## Monday, January 14, 2013

### High level formula I use for calculating returns

1. Calculate an estimated loss rate for each of the different "Late" categories based on historical data.
2. Calculate the gross return of each individual loan.
3. Calculate the estimated rate of loss for each individual loan.
4. For all the loans in any particular query I then calculate the dollar weighted and time weighted average of both the gross return and annual loss.
5. Subtracting the time weighted average loss from the gross return to come up with an overall net return as a yearly APR.

There are a few nuances for each of these steps that people have asked about and so I am going to provide more details for each of these steps below.

### Calculation for loss rate of "Late" categories

To come up with an estimated loss rate I first found the percentage of loan value that has historically been lost during a default, this was about 85%.  Then I calculated how often a loan goes to charge off after going late.  I calculated this separately for each late value and rounded off the results for ease of use (since this is an estimate).  The charge off rates are about 60% for late, 85% for 1 month late, 90% for 2 months late, and 95% for 3+ months late.  I multiplied the two together to come up with a loss estimate.  For example, if you had a loan with \$10.00 in principal remaining and it was Late, I would estimate a loss of \$5.10 (\$10.00 * .6 * .85). The same loan at 3 Months late would be an estimated loss of \$8.08 (\$10.00 * .95 *.85).  Anything that has defaulted gets completely written off.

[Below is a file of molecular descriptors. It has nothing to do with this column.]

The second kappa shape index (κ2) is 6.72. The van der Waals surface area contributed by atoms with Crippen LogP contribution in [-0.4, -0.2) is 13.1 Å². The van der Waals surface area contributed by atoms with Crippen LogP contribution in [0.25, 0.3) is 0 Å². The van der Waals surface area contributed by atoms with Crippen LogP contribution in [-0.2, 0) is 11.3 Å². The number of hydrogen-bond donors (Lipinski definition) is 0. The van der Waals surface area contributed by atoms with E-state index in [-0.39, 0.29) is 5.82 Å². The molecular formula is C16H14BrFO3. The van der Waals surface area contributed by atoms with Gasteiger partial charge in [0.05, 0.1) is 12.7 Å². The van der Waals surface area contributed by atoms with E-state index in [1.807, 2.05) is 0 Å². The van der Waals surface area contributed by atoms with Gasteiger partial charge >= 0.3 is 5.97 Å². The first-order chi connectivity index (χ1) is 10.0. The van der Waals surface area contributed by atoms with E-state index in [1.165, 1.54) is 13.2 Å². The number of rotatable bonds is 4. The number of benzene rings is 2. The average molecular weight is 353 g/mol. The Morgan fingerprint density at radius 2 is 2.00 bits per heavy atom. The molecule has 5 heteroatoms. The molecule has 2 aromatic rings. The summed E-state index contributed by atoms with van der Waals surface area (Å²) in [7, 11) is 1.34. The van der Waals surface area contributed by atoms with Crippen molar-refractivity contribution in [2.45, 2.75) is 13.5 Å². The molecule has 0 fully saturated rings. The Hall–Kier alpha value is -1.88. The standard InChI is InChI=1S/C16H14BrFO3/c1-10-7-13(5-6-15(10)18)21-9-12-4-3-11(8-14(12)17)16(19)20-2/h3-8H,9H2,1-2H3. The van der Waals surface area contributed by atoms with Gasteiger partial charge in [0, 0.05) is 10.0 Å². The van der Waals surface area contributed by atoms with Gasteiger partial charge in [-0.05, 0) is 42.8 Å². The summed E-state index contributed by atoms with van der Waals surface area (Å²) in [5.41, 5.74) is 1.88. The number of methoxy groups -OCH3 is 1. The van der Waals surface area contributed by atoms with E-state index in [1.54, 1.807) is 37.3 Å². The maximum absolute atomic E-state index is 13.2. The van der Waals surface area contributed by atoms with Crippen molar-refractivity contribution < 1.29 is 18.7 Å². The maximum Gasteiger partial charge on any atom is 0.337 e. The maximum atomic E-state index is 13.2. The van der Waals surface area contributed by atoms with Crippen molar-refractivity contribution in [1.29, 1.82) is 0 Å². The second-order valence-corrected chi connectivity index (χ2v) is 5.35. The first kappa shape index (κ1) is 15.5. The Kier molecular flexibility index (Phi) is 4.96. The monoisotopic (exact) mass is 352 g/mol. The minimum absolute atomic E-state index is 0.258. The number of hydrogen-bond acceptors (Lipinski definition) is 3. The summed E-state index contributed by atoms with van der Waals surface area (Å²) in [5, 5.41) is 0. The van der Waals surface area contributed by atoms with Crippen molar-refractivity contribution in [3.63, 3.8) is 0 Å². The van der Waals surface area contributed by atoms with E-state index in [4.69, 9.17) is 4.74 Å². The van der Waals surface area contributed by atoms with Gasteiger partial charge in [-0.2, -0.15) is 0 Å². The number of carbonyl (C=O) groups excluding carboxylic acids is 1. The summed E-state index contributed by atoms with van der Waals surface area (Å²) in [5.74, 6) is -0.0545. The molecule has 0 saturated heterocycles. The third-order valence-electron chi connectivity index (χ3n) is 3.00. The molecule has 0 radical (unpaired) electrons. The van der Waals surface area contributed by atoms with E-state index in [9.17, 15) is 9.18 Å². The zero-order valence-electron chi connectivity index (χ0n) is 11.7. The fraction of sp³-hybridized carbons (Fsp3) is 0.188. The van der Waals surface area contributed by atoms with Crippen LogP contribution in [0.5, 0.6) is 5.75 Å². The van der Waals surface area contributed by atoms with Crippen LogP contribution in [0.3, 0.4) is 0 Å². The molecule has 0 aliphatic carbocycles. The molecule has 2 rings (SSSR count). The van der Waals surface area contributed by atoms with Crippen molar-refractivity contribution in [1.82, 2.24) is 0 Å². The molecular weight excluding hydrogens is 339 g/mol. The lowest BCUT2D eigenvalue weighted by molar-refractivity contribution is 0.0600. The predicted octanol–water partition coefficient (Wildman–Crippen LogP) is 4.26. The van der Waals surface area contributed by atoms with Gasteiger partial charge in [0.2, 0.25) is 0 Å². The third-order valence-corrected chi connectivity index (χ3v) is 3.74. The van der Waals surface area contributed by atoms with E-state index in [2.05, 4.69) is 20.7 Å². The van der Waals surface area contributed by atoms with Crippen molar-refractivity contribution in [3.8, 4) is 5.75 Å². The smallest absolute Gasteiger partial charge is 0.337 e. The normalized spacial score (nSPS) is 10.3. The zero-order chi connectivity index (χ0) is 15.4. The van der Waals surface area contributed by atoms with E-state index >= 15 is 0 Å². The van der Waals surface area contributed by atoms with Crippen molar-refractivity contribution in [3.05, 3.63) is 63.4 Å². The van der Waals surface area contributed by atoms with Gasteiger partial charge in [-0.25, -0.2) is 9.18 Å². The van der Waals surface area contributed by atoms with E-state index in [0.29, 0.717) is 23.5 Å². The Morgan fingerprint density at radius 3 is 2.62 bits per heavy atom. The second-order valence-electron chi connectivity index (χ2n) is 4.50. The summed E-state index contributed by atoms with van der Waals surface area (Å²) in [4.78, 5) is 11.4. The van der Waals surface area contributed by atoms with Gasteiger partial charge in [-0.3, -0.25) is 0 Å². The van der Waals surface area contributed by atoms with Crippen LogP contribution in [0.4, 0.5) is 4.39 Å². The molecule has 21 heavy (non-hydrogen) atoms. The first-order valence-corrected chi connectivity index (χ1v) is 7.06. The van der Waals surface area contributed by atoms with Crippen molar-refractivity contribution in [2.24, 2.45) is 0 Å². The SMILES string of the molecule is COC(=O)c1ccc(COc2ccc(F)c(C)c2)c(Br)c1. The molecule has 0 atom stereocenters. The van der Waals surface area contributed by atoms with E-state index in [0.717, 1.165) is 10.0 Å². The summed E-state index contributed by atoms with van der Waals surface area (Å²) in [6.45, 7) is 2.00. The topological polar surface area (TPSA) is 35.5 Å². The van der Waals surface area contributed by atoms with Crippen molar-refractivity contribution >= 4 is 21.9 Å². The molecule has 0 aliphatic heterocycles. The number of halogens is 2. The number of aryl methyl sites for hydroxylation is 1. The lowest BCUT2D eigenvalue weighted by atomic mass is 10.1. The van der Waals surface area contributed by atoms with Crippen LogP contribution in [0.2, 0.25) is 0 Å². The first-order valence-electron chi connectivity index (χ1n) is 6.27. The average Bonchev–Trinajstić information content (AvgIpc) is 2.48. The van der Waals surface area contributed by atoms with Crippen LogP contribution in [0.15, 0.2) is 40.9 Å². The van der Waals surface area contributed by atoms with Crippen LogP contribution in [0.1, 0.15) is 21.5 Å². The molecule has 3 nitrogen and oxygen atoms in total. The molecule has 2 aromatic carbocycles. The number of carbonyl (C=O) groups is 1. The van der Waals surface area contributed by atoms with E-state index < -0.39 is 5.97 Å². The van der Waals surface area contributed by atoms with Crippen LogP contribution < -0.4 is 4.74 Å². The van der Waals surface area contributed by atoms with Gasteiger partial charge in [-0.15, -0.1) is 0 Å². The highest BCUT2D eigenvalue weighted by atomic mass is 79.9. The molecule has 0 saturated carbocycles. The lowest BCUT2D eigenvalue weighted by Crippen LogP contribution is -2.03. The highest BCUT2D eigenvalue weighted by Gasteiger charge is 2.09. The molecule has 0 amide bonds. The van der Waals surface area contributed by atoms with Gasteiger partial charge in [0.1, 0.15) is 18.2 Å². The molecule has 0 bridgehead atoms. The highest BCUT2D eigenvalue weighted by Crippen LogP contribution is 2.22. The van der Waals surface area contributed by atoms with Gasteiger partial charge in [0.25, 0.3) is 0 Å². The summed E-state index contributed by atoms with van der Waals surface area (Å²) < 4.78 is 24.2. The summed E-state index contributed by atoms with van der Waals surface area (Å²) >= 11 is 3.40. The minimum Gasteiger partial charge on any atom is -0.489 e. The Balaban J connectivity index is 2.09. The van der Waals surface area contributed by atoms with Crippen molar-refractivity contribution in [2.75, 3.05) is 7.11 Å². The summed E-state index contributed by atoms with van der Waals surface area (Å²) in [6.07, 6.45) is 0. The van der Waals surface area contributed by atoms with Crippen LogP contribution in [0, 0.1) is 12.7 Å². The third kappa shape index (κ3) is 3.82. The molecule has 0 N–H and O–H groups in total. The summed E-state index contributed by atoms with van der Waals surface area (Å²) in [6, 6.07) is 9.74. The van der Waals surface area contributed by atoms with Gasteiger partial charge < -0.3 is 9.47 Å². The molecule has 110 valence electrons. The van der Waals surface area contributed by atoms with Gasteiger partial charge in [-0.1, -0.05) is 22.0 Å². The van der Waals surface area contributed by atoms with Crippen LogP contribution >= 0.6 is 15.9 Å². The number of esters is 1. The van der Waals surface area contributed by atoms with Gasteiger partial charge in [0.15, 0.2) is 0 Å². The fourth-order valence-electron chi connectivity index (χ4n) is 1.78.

### Calculation for gross return and rate of loss

The annual rate of return and annual rate of loss for any loan is not as straight forward of a calculation as one would think.  First off, Prosper does not provide the actual return for any loan in the data export, what they do provide is a history of the principal balance.  Using this history I go back and calculate an estimate of how much interest was accumulated and payed out between each of the changes in principal balance.  I then take the collected interest and average daily balance to generate a gross return for the loan.  I do not take accrued interest into account in any of my calculations.  The calculation pretends like the most recent month doesn't exist until that month's payment is either made or missed.

The loss rate is calculated in a similar manner but the estimated loss in principal (based on the formula above in "Late" categories) is used against the average daily balance instead of the accumulated interest to come up with an estimated loss rate.

### Dollar weighted and time weighted averages